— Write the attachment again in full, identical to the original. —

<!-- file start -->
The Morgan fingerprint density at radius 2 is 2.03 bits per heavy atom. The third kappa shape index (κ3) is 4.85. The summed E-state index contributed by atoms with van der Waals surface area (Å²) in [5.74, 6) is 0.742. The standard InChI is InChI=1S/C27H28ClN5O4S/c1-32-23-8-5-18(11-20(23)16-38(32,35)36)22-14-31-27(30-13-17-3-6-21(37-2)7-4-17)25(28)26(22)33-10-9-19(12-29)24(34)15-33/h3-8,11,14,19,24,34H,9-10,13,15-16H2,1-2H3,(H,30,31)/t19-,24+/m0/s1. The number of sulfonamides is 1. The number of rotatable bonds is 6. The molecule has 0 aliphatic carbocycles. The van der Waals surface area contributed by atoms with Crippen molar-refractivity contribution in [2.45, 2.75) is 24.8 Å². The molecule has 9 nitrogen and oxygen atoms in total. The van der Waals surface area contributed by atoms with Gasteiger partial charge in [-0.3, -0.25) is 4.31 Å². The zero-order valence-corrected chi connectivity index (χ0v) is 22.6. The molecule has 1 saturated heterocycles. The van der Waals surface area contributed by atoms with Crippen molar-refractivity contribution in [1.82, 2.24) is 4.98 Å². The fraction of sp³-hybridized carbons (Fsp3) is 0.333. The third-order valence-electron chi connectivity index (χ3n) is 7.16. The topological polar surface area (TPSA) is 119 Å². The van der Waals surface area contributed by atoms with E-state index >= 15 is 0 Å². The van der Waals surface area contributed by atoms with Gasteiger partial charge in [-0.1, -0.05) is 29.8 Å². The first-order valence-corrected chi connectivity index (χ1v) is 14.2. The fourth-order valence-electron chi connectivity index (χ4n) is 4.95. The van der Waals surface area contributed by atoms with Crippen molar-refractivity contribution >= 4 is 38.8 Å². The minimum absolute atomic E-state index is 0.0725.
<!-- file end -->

The Morgan fingerprint density at radius 2 is 2.03 bits per heavy atom. The third kappa shape index (κ3) is 4.85. The summed E-state index contributed by atoms with van der Waals surface area (Å²) in [5.74, 6) is 0.742. The standard InChI is InChI=1S/C27H28ClN5O4S/c1-32-23-8-5-18(11-20(23)16-38(32,35)36)22-14-31-27(30-13-17-3-6-21(37-2)7-4-17)25(28)26(22)33-10-9-19(12-29)24(34)15-33/h3-8,11,14,19,24,34H,9-10,13,15-16H2,1-2H3,(H,30,31)/t19-,24+/m0/s1. The number of sulfonamides is 1. The number of rotatable bonds is 6. The molecule has 0 aliphatic carbocycles. The van der Waals surface area contributed by atoms with Crippen molar-refractivity contribution in [2.45, 2.75) is 24.8 Å². The molecule has 9 nitrogen and oxygen atoms in total. The van der Waals surface area contributed by atoms with Gasteiger partial charge in [-0.3, -0.25) is 4.31 Å². The zero-order valence-corrected chi connectivity index (χ0v) is 22.6. The molecule has 1 saturated heterocycles. The van der Waals surface area contributed by atoms with Crippen molar-refractivity contribution in [1.82, 2.24) is 4.98 Å². The fraction of sp³-hybridized carbons (Fsp3) is 0.333. The third-order valence-electron chi connectivity index (χ3n) is 7.16. The topological polar surface area (TPSA) is 119 Å². The van der Waals surface area contributed by atoms with E-state index >= 15 is 0 Å². The van der Waals surface area contributed by atoms with Gasteiger partial charge in [-0.1, -0.05) is 29.8 Å². The first-order valence-corrected chi connectivity index (χ1v) is 14.2. The fourth-order valence-electron chi connectivity index (χ4n) is 4.95. The van der Waals surface area contributed by atoms with Crippen molar-refractivity contribution >= 4 is 38.8 Å². The minimum absolute atomic E-state index is 0.0725.